We started with a trio dim-sum platter that showed some of the kitchen’s classics - the har gau was a perfect combination of the freshest rice pastry packed full with plump prawns. The Chinese chive dumpling was equally delectable with its open chive-coloured rice pastry, fresh prawns and garnished with a single goji berry, while the scallop shumai offered a tender scallop encased by an egg-based wonton ribbed cup, topped with tobiko caviar – the simple combination of textures and prime ingredients was spot on.

We were then presented with our next dish, a crispy aubergine and shiitake salad. Pramesh, who was helping us on the night, explained was a vegetarian version of their signature crispy duck salad. We loved this dish - crispy battered strips of aubergine and shiitake mushrooms served with a mix of lily bulb and four types of cress: affilla, sakura, rock chive and tahoon, topped with pine nuts, pomegranate seeds, a deliciously sweet vegetarian hoisin sauce. It was so enjoyable that it should definitely be incorporated into their a la carte menu!

Moving on to the main course, a finely textured grilled Chilean seabass with a honey glaze was served on a bamboo leaf and garnished with deep-fried battered strips of mushrooms. The sweet glaze gave the fish an attractive presentation that complemented the buttery fish. Steamed jasmine rice was served as an accompaniment to all three menus.

The Meat and Seafood Menu

Like the fish and seafood menu, the first starter of the Meat and Seafood option was the trio of dim sum described above. So let me skip straight to our second plate, the jasmine tea smoked organic pork ribs coated in a delectable barbecue sauce and garnished with an edible flower. The meat was melt-in-your-mouth tender and had a delicious smokey character from the Jasmine tea. It was absolutely moreish.

One of my favourite Hakkasan dishes followed – a magnificent curry of spicy prawns with lily bulb and almond – this was an utterly delicious plate of large butterfly prawns, fresh lily bulbs, spring onions and flaked almonds all immersed in a creamy sauce topped with curry leaves. The sauce oozed freshness, aromatics, spiciness, and a good amount of heat. Simply put, Eastern-Asian curries do not get any better than this!

The Vegetarian Menu

For me, the vegetarian menu was the greatest revelation of the evening and one I would thoroughly recommend ordering. The salt and pepper homemade pumpkin tofu had a crunchy peppery coating with a silky smooth centre flavoured with pumpkin, and was topped with savoury fluffy soybean flakes that were an extraordinarily successful vegetarian version of Chinese pork floss. The flakes melted on the tongue and were mixed with crispy finely sliced seaweed, chopped chillies and sesame seeds, imparting texture and heat to the dish.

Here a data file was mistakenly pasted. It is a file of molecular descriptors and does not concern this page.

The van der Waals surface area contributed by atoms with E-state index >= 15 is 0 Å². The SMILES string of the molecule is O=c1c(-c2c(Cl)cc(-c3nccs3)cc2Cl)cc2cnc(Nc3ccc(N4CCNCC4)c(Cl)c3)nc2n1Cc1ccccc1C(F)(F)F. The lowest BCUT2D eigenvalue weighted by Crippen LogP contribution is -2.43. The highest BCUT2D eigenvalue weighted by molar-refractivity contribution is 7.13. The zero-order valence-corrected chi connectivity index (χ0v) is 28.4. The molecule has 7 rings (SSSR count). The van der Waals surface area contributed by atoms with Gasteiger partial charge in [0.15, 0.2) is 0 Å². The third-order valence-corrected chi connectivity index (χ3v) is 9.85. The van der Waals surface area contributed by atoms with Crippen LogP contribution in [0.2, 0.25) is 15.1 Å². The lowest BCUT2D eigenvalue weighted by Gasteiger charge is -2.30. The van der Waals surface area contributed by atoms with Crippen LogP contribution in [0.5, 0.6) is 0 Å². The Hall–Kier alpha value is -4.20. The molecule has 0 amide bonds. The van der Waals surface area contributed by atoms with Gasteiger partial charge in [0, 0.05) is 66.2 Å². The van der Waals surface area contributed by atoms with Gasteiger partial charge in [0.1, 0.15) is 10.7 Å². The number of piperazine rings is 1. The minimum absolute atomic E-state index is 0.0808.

The main course was equally intriguing. Stir-fry black pepper vegetarian chicken cubes made of yellow soy beans (tofu) had not only the appearance but also the texture of real chicken and were served with fresh sugar snap peas and red pepper. We loved this.

The main course was accompanied by steamed jasmine rice and stir-fried baby broccoli and preserved olives with crispy seaweed and pine nuts.

The meal came to an end with a stunning selection of macarons. The shells had a perfectly crumbly skin with a chewy centre and were generously filled. The crunchy sesame seed and milk chocolate macaron was superb, while the tangy yuzu macaron offered a sharper contrast to its chocolate centre. The rose and raspberry macaron was fragrant, delicate and accomplished.

What We Drank: As part of the Ling Ling menu, we started the evening with a Ling Ling Collins cocktail made of Beefeater gin, cranberry and grapefruit juices, Chartreuse Green liqueur and garnished with a Shiso leaf. This was a refreshing drink with contrasting fruit and herbal notes.

To accompany our main courses, we decided to order white wine by the glass. Hakkasan’s head sommelier, Tobias Brauweiler, whose previous experience includes working at the Ritz and the boutique wine shop Hedonism, has put together a comprehensive wine list which includes some unusual varieties. Luckily, the choice offered by glass spans a good spectrum so we were curious to try the 2014 Avesso “Cazas Novas”, Quinta de Guimaraes, 13% vinho verde, made from 100% avesso grapes from Portugal (£11.90 for 250ml). Dry with a round limey acidity, but without the spritz found in vinho verde, this wine also had lovely notes of apricot and peaches and a flavoursome weight that stood up to the fish.

Our second choice to match the spicy prawns was a 2013 Chablis 1er Cru “Les Fourneaux”, Alain Gautheron, 13% Burgundy, 100% Chardonnay grapes from France (£19.60 for 250ml). Dry with fruity hints of apple and citrus and a creamy roundedness, we also found this wine matched well with the spiciness of our dish.

Likes: We thoroughly enjoyed the spicy prawns, a dish so fresh and fragrant that its memory lingered for days. Equally memorable were the vegetarian versions of well-known dishes such as the crispy aubergine and shiitake salad, pumpkin tofu with vegetarian floss and stir-fry vegetarian chicken. They were a revelation and proof that vegetarian choices can be just as satisfying as their meaty counterparts.

Dislikes: None